Preparing for Retirement When It’s Too Late to Start Early

by | Nov 14, 2011 | Life Aspiration Planning, Weekly Column | 1 comment

Financial Independence. It’s the time in our lives we retire from actively earning a living. For many of us, it’s way out there in the future, something to plan for “someday.” We’re too busy with our lives, our families, and our careers to pay much attention to it.

In some cases, that inattention lasts until people are in their 50’s or even 60’s. All of a sudden it hits them that “someday” is getting closer fast and they aren’t ready. They don’t have anywhere near enough in savings and investments to provide a sufficient income when they are no longer earning.

If you’re in this situation, it’s time to get serious about planning for financial independence. But don’t panic. Before you start pricing cat food at the grocery store and hinting to your kids about moving in with them, try these strategies first:

1. Cut back now so you can be more comfortable later. Make saving and investing to become financially independent your primary goal. This means no new cars, no new toys, no expensive vacations, and no funding college educations for kids or grandkids. Take an inventory of your spending, then go over it together to find all the places you can cut expenses. Create a spending plan focused on freeing up funds to invest for your future.

2. Consider downsizing now instead of later, but only if you can live more cheaply by doing so. If you can sell your house for, say, $250,000, buy something smaller for maybe $150,000, and invest the difference, this might a smart move. This works best if you have substantial equity in your house, meaning it is paid for or your mortgage is small.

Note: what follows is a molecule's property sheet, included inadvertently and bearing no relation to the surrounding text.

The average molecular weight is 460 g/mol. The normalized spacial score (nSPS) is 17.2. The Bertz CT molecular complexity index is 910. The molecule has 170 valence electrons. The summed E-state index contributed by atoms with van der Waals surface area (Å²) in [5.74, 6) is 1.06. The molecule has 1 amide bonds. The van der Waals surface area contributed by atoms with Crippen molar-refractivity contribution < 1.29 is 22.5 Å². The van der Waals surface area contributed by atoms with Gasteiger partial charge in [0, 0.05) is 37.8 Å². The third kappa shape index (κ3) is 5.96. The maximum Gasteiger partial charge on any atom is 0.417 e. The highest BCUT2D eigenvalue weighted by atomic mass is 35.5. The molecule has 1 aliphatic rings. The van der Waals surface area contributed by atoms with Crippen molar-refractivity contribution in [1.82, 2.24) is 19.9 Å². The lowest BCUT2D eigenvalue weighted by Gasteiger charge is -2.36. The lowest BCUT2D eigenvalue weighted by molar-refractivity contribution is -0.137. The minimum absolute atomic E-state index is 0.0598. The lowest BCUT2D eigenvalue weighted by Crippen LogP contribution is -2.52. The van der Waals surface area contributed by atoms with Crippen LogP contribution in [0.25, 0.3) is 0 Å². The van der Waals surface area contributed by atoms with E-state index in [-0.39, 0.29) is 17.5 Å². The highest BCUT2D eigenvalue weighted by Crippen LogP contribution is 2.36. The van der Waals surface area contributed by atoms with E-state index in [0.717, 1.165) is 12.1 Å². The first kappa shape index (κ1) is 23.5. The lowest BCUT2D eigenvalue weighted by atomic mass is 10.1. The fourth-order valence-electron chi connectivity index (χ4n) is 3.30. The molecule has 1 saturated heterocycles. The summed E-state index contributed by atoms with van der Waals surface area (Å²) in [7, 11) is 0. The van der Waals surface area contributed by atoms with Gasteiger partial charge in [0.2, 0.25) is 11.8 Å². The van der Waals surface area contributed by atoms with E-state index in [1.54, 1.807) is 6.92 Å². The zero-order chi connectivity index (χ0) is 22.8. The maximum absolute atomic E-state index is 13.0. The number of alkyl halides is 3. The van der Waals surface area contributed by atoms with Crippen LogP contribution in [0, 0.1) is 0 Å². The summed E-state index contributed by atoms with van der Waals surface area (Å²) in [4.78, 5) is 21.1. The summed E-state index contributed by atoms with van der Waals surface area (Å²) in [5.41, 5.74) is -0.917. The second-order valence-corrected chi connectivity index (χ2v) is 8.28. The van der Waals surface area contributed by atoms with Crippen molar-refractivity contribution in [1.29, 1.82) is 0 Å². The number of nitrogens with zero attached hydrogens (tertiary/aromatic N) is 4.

3. Get rid of debt. Stop using credit cards unless you pay the bill in full every month. Pay off credit card balances and any other personal debt.

4. If you and your spouse are both working, pretend one of you loses your job and you have to live on one income, then put the second income toward saving and investing to become financially independent. A spouse who isn’t employed might consider getting a job solely for saving and investing.

5. Accept the reality that you’re probably going to need to postpone retiring from work. If you enjoy your work, you might be happy to stay employed for a few more years. If you don’t, look into possibilities for changing careers now. Or you might make plans for a second career after you retire from your current one.

6. Take an inventory of your assets. Include your savings accounts, investments, and retirement plans. Don’t forget to include your Social Security income (yes, it will be there if you are over 55) and assets like a paid-for house or valuable personal property. Add in hobbies, skills, or interests that might bring in some part-time income. Also include intangible assets like health, family, and friends. These may not affect your finances directly, but they have a great deal to do with your well-being.

7. Remember to enjoy the present. You may be cutting back on your spending, but don’t discourage yourself by cutting back so much that life in the here and now is bleak. Find creative and inexpensive ways to stay involved in activities that are important to you and enjoy time with friends and family.

8. Don’t waste time and energy beating yourself up because you didn’t start saving earlier. Instead, give yourself credit for what you are doing now. Remember, you aren’t depriving or punishing yourself. You’re investing in yourself in order to build a more comfortable future.

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